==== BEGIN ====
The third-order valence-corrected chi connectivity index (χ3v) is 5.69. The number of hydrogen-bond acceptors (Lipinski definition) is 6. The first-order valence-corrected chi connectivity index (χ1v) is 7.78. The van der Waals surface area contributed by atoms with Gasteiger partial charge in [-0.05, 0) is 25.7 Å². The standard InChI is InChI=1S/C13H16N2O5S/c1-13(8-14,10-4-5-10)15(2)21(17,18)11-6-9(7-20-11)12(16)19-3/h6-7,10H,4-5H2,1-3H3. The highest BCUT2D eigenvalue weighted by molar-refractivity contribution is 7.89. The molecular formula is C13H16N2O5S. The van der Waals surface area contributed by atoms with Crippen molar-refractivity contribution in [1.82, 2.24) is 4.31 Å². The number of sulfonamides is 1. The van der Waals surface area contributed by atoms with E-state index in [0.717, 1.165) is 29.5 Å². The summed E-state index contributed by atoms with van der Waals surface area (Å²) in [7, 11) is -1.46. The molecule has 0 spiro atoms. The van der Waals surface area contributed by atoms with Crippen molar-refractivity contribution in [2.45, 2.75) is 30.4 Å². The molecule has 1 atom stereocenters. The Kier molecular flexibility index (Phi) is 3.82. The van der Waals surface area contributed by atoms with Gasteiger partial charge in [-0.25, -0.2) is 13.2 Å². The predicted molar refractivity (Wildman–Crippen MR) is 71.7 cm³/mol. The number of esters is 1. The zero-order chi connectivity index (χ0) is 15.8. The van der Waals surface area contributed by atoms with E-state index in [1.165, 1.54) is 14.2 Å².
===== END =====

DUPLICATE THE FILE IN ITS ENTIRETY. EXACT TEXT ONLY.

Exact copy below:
The third-order valence-corrected chi connectivity index (χ3v) is 5.69. The number of hydrogen-bond acceptors (Lipinski definition) is 6. The first-order valence-corrected chi connectivity index (χ1v) is 7.78. The van der Waals surface area contributed by atoms with Gasteiger partial charge in [-0.05, 0) is 25.7 Å². The standard InChI is InChI=1S/C13H16N2O5S/c1-13(8-14,10-4-5-10)15(2)21(17,18)11-6-9(7-20-11)12(16)19-3/h6-7,10H,4-5H2,1-3H3. The highest BCUT2D eigenvalue weighted by molar-refractivity contribution is 7.89. The molecular formula is C13H16N2O5S. The van der Waals surface area contributed by atoms with Crippen molar-refractivity contribution in [1.82, 2.24) is 4.31 Å². The number of sulfonamides is 1. The van der Waals surface area contributed by atoms with E-state index in [0.717, 1.165) is 29.5 Å². The summed E-state index contributed by atoms with van der Waals surface area (Å²) in [7, 11) is -1.46. The molecule has 0 spiro atoms. The van der Waals surface area contributed by atoms with Crippen molar-refractivity contribution in [2.45, 2.75) is 30.4 Å². The molecule has 1 atom stereocenters. The Kier molecular flexibility index (Phi) is 3.82. The van der Waals surface area contributed by atoms with Gasteiger partial charge in [-0.25, -0.2) is 13.2 Å². The predicted molar refractivity (Wildman–Crippen MR) is 71.7 cm³/mol. The number of esters is 1. The zero-order chi connectivity index (χ0) is 15.8. The van der Waals surface area contributed by atoms with E-state index in [1.165, 1.54) is 14.2 Å².